Searching through the internet, I found an interesting approach to event promotion; using the RSVP method. For those who don’t know what RSVP stands for, it is a French term “Répondez S’il Vous Plaît” = Respond Please. According to Skip Lineberg on Marketing Genius from Maple Creative, this is the new meaning of RSVP:

R – Repetition
You have to send your message multiple times. That busy invitee may toss the first invitation. The second one might come at the wrong time … but that third request catches her just when she has a free moment to focus. If your budget allows, plan and deploy a series of communications to promote your event. Start with a teaser, then send a “Save the Date” message. Continue with the official invitation and follow it with a news clipping about your event. Later, send a friendly reminder, followed by a blurb along the lines of “Look Who’s Coming!” If you are operating on a shoe-string budget, you would be wise to send the exact same invitation two or three times, simply to ensure that it gets through. A repetitive communication series gets results. A one-shot invitation gets ignored, misplaced or trashed.

S – Simplicity
How simple can you make it for your invitee to attend your event? I mean, really, really simple. Can you make it so easy that all she has to do is show up? Ask yourself: Is the response step really necessary? Could we go with “Regrets only?” Do not require an RSVP, unless it is truly needed. If you are inviting via e-mail, make it simple for them to just click “Reply” to register. Avoid using a complicated Web form, if possible. Simplify your process; it will make things easier on you and your guests.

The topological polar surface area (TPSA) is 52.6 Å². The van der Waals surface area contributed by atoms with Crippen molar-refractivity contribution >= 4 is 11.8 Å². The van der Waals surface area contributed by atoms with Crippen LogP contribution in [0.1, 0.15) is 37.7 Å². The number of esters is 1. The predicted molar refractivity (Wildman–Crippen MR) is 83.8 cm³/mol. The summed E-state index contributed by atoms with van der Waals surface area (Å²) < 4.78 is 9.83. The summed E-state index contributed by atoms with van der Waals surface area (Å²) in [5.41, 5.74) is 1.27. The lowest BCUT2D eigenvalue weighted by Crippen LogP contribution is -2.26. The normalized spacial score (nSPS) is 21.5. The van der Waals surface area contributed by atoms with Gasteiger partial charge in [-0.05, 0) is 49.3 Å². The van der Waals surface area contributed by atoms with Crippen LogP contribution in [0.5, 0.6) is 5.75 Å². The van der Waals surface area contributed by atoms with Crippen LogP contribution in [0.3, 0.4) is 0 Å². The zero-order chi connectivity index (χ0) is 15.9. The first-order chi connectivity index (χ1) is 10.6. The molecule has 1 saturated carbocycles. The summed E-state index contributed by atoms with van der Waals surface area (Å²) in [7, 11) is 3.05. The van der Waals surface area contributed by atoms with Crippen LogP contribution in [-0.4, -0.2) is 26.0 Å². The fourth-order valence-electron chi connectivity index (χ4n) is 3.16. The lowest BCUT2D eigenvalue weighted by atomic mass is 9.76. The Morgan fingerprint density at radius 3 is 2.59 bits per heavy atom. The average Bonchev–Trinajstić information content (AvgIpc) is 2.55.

V – Variety
To get your invitee to respond, it is no longer enough to mail him an engraved invitation. You have to communicate the information about your event through a variety of channels. Invite them by way of a mailed piece, fine. But combine that tactic with an e-mail invitation. And don’t forget to use the media. Hit your invitee in her mailbox. Hit her in her inbox (e-mail). And also hit her in her newspaper and even her radio station. Yes, if you are crafty and persuasive you can get your event covered in the media. Don’t expect an expose, though; a simple announcement is much more likely–and still helpful.

P – Packaging
If you want to cut through the clutter and have your invitees pay attention to your invitation and your event, you have to package it. Make it interesting. Add some sizzle. Build up anticipation for the event. Make it a don’t-miss-event-of-the-year. Explain why your event is valuable and important. How can you make it more fun … more important … or more enticing? Example: “Attend our annual meeting where you’ll have the chance to visit with 20 of the city’s most successful business owners.”